When Rafe takes his maiden journey back into society he meets one Ned Winters. It's just suppose to be casual, no attachments, an evenings dalliance. But as their evening progresses each man realizes that they want more than one night and how much they enjoy each others company...unfortunately Ned is an Aegyptologist and about to leave for Aegypt for a few months separating him and Rafe before things can really even start between them. Rafe's efforts to reintegrate himself into society and rebuild his life goes from challenging to more than a little complicated as new people enter his life and old friends re-emerge.
With Ned gone Rafe throws himself into rebuilding his life and becomes the owner of a coffee house...how can you not love a man who appreciates coffee? Personally I'm not even going to try and honestly I just like Rafe. He's someone I'd sit down and have coffee with. With the successful launch of his coffee house Rafe again ventures out into society looking for company and finding an entanglement that may be a whole lot more than he'd bargained for...especially once Ned returns. Things begin to get more than a little bit complicated and interesting as Rafe and Ned are reunited and realize that one night months ago was only a small sample of what they could have and despite the obstacles both men want more.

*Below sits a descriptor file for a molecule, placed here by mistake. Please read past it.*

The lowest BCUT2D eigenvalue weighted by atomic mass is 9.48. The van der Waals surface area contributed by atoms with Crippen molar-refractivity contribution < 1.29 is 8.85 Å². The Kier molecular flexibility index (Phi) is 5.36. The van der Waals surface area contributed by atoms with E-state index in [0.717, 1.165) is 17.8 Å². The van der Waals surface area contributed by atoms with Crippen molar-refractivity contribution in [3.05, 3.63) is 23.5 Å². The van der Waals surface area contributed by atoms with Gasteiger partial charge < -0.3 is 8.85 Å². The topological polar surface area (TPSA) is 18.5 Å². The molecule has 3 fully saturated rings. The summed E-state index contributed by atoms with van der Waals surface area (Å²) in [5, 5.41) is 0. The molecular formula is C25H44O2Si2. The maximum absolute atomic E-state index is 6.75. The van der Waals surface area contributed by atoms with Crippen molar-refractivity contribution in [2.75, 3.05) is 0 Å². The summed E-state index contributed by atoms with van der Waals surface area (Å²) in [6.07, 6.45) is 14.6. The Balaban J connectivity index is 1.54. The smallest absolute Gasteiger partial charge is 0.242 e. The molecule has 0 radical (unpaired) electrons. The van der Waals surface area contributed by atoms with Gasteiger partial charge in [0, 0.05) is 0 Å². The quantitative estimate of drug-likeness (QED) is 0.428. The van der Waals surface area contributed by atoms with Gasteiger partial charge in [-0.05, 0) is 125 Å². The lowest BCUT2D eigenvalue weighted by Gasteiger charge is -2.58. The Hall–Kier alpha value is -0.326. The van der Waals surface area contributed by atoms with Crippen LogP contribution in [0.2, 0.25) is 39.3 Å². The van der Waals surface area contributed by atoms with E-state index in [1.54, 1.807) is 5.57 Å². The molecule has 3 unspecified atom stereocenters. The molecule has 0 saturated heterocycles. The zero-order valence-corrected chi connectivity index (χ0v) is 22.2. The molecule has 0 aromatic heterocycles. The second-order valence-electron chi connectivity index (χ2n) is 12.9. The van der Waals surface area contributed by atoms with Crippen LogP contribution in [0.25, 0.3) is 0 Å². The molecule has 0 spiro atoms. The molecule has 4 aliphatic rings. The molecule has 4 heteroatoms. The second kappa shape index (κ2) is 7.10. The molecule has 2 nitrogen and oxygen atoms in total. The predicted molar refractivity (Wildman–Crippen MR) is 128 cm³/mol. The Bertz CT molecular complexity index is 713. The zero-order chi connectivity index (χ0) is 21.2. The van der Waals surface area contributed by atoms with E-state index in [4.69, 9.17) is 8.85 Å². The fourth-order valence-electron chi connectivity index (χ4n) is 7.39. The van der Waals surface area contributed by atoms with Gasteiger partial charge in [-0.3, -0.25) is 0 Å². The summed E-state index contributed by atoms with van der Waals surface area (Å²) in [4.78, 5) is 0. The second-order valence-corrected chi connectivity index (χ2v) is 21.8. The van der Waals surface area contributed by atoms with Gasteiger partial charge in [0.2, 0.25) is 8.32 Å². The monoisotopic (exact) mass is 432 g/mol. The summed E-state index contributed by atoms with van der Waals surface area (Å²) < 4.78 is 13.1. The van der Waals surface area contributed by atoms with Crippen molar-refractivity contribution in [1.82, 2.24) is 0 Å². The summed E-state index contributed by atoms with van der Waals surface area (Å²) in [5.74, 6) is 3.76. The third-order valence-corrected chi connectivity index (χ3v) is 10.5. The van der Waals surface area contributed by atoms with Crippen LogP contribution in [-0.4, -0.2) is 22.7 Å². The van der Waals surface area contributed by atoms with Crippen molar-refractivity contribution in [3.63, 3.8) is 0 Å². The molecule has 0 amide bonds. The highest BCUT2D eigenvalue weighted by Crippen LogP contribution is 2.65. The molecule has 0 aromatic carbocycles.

I was so enchanted with this story it's twist, turns and complexities drew me in and kept me both interested and wanting more. This is neither a simple nor easy story it's filled with twist, turns and complexities as the story unfolds while this story contains two plots the first one being an over all arc that begins with this book but continues, the second plotline is contained within this book but still connected to the overall story arc and the growing relationship between Rafe and Ned.